Atkinson, Dorothy; Cooper, Mabel and Ferris, Gloria
(2006). Advocacy as resistance: speaking up as a way of fighting back.
In: Mitchell, Duncan; Traustadottir, Rannveig; Chapman, Rohhss; Townson, Louise; Ingham, Nigel and Ledger, Sue eds.
Exploring experiences of advocacy by people with learning disabilities: testimonies of resistance.
London, UK: Jessica Kingsley Publishers, pp. 13–19.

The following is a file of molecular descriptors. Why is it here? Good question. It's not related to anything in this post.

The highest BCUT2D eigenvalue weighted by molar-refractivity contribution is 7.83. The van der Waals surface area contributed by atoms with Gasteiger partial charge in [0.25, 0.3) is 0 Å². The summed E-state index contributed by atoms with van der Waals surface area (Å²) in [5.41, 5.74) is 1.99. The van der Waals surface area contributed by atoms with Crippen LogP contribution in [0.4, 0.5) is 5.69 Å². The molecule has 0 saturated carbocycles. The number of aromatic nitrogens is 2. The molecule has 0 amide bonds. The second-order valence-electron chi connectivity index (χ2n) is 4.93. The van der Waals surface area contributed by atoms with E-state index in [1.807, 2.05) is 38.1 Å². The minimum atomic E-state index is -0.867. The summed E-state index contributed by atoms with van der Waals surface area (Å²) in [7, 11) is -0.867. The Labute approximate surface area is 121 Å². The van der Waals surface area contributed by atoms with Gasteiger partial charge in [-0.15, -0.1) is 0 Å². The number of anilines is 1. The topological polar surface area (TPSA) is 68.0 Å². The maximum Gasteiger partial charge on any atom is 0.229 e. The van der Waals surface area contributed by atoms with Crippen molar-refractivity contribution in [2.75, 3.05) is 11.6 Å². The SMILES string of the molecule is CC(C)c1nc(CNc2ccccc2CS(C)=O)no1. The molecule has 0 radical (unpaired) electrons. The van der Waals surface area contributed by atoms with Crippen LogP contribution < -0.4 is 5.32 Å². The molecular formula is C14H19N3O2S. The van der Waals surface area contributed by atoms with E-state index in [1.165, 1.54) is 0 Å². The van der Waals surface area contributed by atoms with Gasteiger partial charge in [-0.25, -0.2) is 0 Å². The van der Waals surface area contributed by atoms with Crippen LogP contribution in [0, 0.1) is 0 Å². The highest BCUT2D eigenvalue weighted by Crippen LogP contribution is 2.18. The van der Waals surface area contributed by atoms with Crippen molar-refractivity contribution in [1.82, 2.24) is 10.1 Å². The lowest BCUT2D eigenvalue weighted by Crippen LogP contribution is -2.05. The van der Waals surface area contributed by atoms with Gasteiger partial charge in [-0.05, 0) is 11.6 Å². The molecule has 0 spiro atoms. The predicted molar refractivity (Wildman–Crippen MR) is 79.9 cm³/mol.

In this chapter, Mabel Cooper and Gloria Ferris discuss what it was like to speak up in the past and what is is like to do so nowadays. The term 'advocacy' was not used in the 1950s when these stories began, but advocacy itself existed. It often took the form or resistance, especially in the long-stay hospitals. Some of the people who spoke up for others years ago went on to become advocates; this was the experience of Gloria Ferris, as she explains in her story. Other people went on to form the self-advocacy groups and the People First organisations of the 1980s, 1990s and the present. Mabel Cooper describes how she got involved in the self-advocacy movement in later years, after she left St Lawrence's Hospital in Caterham, Surrey. The chapter reflects on how people's resistance to their allotted roles and others' low expectations of them became part of what has turned out to be a longer story of the emergence of advocacy and self-advocacy.
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